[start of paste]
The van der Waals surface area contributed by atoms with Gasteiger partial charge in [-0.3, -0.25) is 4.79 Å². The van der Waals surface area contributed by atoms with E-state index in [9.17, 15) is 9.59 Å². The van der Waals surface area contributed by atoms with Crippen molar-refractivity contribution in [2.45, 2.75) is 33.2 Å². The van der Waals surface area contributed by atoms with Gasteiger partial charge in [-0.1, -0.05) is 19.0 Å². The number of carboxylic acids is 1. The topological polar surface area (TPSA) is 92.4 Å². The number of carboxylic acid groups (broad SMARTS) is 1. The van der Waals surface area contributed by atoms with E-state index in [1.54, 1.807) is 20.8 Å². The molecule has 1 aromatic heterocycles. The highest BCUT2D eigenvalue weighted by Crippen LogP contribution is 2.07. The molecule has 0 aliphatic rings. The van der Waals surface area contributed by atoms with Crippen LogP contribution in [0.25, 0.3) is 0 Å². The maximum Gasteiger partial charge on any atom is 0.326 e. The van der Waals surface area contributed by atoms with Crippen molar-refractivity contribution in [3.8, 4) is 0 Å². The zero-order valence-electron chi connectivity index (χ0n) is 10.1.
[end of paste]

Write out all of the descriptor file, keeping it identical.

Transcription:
The van der Waals surface area contributed by atoms with Gasteiger partial charge in [-0.3, -0.25) is 4.79 Å². The van der Waals surface area contributed by atoms with E-state index in [9.17, 15) is 9.59 Å². The van der Waals surface area contributed by atoms with Crippen molar-refractivity contribution in [2.45, 2.75) is 33.2 Å². The van der Waals surface area contributed by atoms with Gasteiger partial charge in [-0.1, -0.05) is 19.0 Å². The number of carboxylic acids is 1. The topological polar surface area (TPSA) is 92.4 Å². The number of carboxylic acid groups (broad SMARTS) is 1. The van der Waals surface area contributed by atoms with E-state index in [1.54, 1.807) is 20.8 Å². The molecule has 1 aromatic heterocycles. The highest BCUT2D eigenvalue weighted by Crippen LogP contribution is 2.07. The molecule has 0 aliphatic rings. The van der Waals surface area contributed by atoms with Crippen LogP contribution in [0.25, 0.3) is 0 Å². The maximum Gasteiger partial charge on any atom is 0.326 e. The van der Waals surface area contributed by atoms with Crippen molar-refractivity contribution in [3.8, 4) is 0 Å². The zero-order valence-electron chi connectivity index (χ0n) is 10.1.